This film is a partly biographical, partly fictionalised account of Charles Darwin's relationship with his eldest daughter, Annie, as he struggles to write On the Origin of Species. Produced by Jeremy Thomas, the film was directed by Jon Amiel and stars married couple Paul Bettany and Jennifer Connelly as Charles and Emma Darwin. John Collee wrote the script based on Randal Keynes's biography of Darwin titled Annie's Box.
I feel that, overall, the film focuses too much on Darwin's eldest daughter and how her sickness influenced Darwin's life and faith, but it is still a fascinating and original film. The cinematography is artistic and breathtaking, the acting is excellent, Bettany's narrating as Darwin is well-placed and the majority of the narration seems to be restricted to the actual words and writings of Darwin himself rather than just the result of poetic license taken by the scriptwriter.
If I had my way I would prefer a film that was essentially nothing more than a narration of the complete On the Origin of Species, but, after admitting my biases, this movie is a remarkable breath of fresh air and a very unique approach and I highly recommend anyone interested or curious about Darwin's life and Darwin as a man to see it.
My primary critique of the film is my concern that, as Darwin draws nearer to finishing his On the Origins of Species he is plagued more and more frequently by visions of his deceased daughter and violent hallucinations and nightmares. It is implied later on that this was because of his internal struggle with himself regarding his faith and also his unwillingness to emotionally acknowledge his daughter's passing even decades later. However, I worry that it could be interpreted as him being senile or losing his mind while he was writing, or before he wrote his seminal book, calling the authority and reliability of his work into question. I think this is somehow countered in the film by making reference to a contemporary of Darwin who arrived at the same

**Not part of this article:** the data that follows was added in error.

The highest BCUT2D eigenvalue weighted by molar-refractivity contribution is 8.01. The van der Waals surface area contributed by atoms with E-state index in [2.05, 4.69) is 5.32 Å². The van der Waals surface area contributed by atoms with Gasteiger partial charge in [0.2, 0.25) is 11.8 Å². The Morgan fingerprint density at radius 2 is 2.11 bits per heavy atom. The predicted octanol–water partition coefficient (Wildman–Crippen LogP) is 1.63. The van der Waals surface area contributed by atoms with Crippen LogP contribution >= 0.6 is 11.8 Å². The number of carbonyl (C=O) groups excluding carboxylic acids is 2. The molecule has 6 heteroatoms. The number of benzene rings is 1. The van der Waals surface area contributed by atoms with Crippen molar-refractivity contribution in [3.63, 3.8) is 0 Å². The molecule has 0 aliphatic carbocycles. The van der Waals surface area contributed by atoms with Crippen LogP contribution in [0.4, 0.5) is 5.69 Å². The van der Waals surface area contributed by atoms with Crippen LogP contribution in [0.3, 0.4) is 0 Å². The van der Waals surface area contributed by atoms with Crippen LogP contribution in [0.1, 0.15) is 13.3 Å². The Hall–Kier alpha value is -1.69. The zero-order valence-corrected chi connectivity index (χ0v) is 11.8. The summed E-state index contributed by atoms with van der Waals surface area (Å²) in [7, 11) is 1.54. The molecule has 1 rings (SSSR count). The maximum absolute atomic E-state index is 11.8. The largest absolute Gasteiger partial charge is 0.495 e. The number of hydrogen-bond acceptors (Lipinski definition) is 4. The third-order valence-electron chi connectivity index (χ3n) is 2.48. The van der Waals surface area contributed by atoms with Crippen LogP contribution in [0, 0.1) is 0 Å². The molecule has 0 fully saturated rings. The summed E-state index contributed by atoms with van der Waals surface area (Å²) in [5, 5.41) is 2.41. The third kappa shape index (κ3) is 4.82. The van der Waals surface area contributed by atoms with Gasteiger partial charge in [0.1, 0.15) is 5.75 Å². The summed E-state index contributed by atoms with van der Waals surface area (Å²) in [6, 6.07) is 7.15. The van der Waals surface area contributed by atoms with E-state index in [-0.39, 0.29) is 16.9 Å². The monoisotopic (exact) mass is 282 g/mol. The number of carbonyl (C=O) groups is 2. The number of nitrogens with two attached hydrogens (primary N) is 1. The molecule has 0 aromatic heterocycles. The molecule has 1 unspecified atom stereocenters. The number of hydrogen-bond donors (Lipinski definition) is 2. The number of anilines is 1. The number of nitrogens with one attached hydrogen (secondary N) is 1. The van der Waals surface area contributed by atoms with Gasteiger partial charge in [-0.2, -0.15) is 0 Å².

conclusion regarding the theory of natural selection through independent study.
On a religious note, the film goes into a fair amount of depth in this regard, tracing Darwin's loss of faith and speculating at its origins and the repercussions.
Here are some excellent religious quotes from the film:
Huxley: Clearly the almighty can no longer claim to have authored every species in under a week. You've killed God, Sir. And I for one say good riddance to the vindictive old bugger. Science is at war with religion, and when we win we'll finally be rid of those damned archbishops and their threats of eternal punishment.
Huxley: Was Jenny the ape any less personable for not being a person? Our behaviour, like our physical forms, evolves according to our needs... and thus, in time, we lose those parts which are no longer required. Like the appendix, the male nipple, and finally, thank Christ, our belief in an utterly redundant almighty.
Regarding the mass reproduction of fish:
John: Most of the eggs are eaten so that the numbers remain stable. That's the beauty of God's plan.
Darwin: It doesn't strike you as an exceedingly wasteful plan? These myriad lives created then only to be extinguished.
John: They're providing food for others.
Darwin: Thousands die so that only a few may live.
Letter to his wife:
Dearest Emma, last night you said I was at war with God. But truly it is nothing so dramatic as a war. Just a silent struggle with myself extended over a thousand afternoons. The loss of religious faith is a slow and fragile process, like the raising of continents. What can I say to you, except that the process now seems complete?
To a reverend:
Reverend: the lord moves in mysterious ways.
Darwin: Yes, he does doesn't he? You know I was remarking earlier the other day how he has endowed us in all of his blessed generosity with not one but 900 species of intestinal worm, each with its own unique method of infiltrating the body and burrowing through to the bloodstream. And on the love that he shows for butterflies by inventing a wasp that lays its eggs inside the living flesh of caterpillars.
Reverend: I've said on many previous occasions, it is not for us speculate on his reasons.
"I cannot persuade myself that a beneficent and omnipotent God would have designedly created parasitic wasps with the express intention of their feeding within the living bodies of caterpillars."